The Black Nazarene Devotion: A Feast of Faith By Sem. Daniel Voltaire B. Hui

nazareneI believe that our experience of “first time” will always leave something behind in our mind, which will be remembered forever.

Last January 8, the formators and seminarians of the Holy Apostles Senior Seminary took part in the Translacion for the Feast of the Black Nazarene of Quiapo. By history, this is one of the most popular religious devotions in our country, drawing millions of devotees to its annual procession and celebration around the city of Manila.

The procession would often last the whole day, beginning from the Quirino Granstand in Luneta where the Black Nazarene image is displayed the night before for devotees to see until it finally reaches its home in Quiapo Church.

As it was our seminary’s first, it was also my first time to attend and serve in the Mass celebrated at the Quirino Grandstand on the eve of the feast day. I never thought how real are the images of the sea of faithful I see on television every time the feast day of the Black Nazarene comes until I witnessed it myself.

From the grandstand where I sat, it was so overwhelming to see the millions of faithful present at the Holy Eucharist being celebrated for the Black Nazarene. I could not but feel small because of the great faith that those people have, staying for so long under a drizzling evening, falling in what seemed to be an endless line just to be able to get near the image, touch it and pray before it. The devotees would also join the procession the next day all barefoot.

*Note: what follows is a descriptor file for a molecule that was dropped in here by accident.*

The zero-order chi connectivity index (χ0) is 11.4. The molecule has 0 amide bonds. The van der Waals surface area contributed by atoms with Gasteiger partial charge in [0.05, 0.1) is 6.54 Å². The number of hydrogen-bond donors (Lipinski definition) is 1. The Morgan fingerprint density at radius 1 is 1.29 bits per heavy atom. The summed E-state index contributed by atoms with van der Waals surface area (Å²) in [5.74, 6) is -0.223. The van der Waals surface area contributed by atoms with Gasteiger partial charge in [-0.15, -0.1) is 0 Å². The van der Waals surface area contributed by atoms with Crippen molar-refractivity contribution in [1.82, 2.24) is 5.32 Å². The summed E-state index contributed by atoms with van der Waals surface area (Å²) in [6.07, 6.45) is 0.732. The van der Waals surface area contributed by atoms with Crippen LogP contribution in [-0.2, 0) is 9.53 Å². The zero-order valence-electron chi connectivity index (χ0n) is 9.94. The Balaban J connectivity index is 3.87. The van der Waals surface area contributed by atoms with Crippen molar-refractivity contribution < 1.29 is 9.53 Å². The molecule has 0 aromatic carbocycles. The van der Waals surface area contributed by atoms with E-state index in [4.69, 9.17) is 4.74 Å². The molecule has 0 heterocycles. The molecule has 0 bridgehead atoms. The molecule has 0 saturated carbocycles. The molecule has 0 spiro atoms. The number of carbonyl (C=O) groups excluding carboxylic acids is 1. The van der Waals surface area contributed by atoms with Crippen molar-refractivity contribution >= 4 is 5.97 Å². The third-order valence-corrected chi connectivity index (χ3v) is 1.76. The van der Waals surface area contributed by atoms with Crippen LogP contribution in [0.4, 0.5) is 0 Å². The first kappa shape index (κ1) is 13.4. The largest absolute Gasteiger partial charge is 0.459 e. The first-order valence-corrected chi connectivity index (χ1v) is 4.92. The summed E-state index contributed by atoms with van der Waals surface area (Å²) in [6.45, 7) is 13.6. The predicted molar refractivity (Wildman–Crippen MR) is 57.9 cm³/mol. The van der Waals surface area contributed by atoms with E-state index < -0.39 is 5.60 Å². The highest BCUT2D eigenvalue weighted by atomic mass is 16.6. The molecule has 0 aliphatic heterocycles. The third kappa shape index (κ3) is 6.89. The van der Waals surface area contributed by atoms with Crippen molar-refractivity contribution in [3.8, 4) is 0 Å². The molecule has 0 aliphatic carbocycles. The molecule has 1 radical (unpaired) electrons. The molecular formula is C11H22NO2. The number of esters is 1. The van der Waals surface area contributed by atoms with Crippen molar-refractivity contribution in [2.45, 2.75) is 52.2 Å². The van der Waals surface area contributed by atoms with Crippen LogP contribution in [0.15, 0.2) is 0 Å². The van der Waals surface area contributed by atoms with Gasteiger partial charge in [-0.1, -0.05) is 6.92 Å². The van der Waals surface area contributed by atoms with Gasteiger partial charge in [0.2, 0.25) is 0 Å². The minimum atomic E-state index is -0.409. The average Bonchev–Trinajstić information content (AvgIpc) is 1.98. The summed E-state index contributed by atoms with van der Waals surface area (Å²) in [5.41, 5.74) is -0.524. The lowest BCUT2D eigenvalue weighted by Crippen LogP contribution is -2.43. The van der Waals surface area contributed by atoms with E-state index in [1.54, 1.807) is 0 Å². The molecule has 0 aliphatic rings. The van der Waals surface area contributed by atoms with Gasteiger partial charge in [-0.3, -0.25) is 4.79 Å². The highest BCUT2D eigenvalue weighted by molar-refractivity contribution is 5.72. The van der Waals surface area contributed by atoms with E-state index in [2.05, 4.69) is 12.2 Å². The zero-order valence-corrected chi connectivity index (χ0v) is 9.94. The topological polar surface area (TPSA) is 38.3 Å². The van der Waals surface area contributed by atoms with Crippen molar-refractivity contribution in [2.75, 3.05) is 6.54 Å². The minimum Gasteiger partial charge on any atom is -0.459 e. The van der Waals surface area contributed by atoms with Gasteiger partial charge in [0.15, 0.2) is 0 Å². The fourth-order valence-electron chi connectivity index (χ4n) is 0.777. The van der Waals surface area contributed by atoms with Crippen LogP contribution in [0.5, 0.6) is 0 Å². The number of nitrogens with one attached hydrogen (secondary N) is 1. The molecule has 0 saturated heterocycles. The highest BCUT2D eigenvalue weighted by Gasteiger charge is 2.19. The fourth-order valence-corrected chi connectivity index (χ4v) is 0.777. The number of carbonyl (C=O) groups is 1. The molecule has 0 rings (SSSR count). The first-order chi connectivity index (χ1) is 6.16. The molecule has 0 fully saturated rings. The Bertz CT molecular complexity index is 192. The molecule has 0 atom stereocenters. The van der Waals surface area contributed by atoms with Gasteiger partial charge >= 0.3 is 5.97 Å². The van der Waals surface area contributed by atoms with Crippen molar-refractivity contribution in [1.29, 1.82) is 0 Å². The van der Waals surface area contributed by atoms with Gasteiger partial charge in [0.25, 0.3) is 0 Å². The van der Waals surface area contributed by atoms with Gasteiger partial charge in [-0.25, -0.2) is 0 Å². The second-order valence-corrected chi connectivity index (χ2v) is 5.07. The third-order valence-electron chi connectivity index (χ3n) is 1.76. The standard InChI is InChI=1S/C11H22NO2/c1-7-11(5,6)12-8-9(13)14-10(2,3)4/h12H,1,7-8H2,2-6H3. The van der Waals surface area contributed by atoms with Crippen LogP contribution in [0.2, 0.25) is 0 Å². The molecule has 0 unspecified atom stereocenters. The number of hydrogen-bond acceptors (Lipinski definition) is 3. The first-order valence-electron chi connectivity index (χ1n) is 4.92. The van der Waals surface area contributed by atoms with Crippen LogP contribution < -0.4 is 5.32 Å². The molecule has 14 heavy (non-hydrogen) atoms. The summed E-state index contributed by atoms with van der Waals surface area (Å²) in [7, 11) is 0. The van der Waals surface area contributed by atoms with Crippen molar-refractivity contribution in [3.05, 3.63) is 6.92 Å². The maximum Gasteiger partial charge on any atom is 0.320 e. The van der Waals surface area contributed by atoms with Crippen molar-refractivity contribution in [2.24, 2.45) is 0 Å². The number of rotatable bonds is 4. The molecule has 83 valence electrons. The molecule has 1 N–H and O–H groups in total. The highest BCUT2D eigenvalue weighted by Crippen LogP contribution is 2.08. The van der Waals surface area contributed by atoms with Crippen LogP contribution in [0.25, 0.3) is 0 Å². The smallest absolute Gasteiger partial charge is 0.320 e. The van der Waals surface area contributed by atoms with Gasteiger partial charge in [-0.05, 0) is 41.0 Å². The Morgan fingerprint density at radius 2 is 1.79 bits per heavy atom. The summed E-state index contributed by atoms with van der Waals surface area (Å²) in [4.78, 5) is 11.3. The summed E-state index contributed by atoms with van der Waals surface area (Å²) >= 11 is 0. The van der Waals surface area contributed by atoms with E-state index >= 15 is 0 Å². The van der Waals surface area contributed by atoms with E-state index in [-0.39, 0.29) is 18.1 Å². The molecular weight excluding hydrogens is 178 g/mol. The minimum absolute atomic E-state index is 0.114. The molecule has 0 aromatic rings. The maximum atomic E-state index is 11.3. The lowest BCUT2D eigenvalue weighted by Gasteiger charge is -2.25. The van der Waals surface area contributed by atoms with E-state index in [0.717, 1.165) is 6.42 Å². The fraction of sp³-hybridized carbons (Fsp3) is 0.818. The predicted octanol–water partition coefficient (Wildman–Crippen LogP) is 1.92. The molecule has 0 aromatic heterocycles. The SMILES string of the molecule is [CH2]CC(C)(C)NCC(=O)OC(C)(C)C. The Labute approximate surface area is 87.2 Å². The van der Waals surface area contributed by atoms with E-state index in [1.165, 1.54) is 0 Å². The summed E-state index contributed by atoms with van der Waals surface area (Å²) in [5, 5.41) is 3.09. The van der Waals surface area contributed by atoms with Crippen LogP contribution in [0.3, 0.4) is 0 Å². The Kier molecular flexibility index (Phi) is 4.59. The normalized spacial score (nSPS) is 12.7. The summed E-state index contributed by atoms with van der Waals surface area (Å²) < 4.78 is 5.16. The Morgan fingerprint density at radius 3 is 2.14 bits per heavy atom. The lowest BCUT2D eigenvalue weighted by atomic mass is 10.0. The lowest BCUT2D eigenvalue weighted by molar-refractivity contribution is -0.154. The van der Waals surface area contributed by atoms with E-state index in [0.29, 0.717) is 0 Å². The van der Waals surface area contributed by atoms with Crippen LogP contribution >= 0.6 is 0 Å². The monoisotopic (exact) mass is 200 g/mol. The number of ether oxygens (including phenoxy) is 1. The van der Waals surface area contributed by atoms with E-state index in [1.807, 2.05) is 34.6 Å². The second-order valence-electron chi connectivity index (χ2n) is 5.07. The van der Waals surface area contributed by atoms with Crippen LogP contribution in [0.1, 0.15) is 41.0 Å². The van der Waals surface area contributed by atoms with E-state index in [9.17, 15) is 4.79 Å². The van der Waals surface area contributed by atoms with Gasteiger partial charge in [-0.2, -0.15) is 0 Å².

No one could really practice such devotion if he does not experience the greatness and love of God in his life. I guess this is what we can learn from people who are poor, not materially but spiritually. The kind of poverty that the devotees of the Black Nazarene have is an emptiness of heart and self that could endure the physical exhaustion experienced during the fiesta.

Only a heart that is empty could be filled with faith and only an empty self could be enriched with blessings. In one way or another, the blessings that these people receive from the Nazareno encompass all the material wealth a man could have.

Thus, their devotion to the Nazareno is an expression of their love for God, just like Christ who embraced poverty because of His great love for humanity. The Church continues that mission of fostering spiritual poverty; that is, to approach God with nothing but faith, for in God nothing can go empty-handed.

In the same way that the devotees hold the rope that brings back the image of the Nazareno to the church at the end of the procession, the Church continues to reach out and hold the hands of those who are hopeless and poor.

I asked why devotees need to join the procession of the Nazareno at the point of risking their safety. It was only after attending the Translacion that I understood why they have that fervor. In matters of faith, no questions should be asked because there will never be an answer that I would understand. I only have to experience it. (Photo courtesy of


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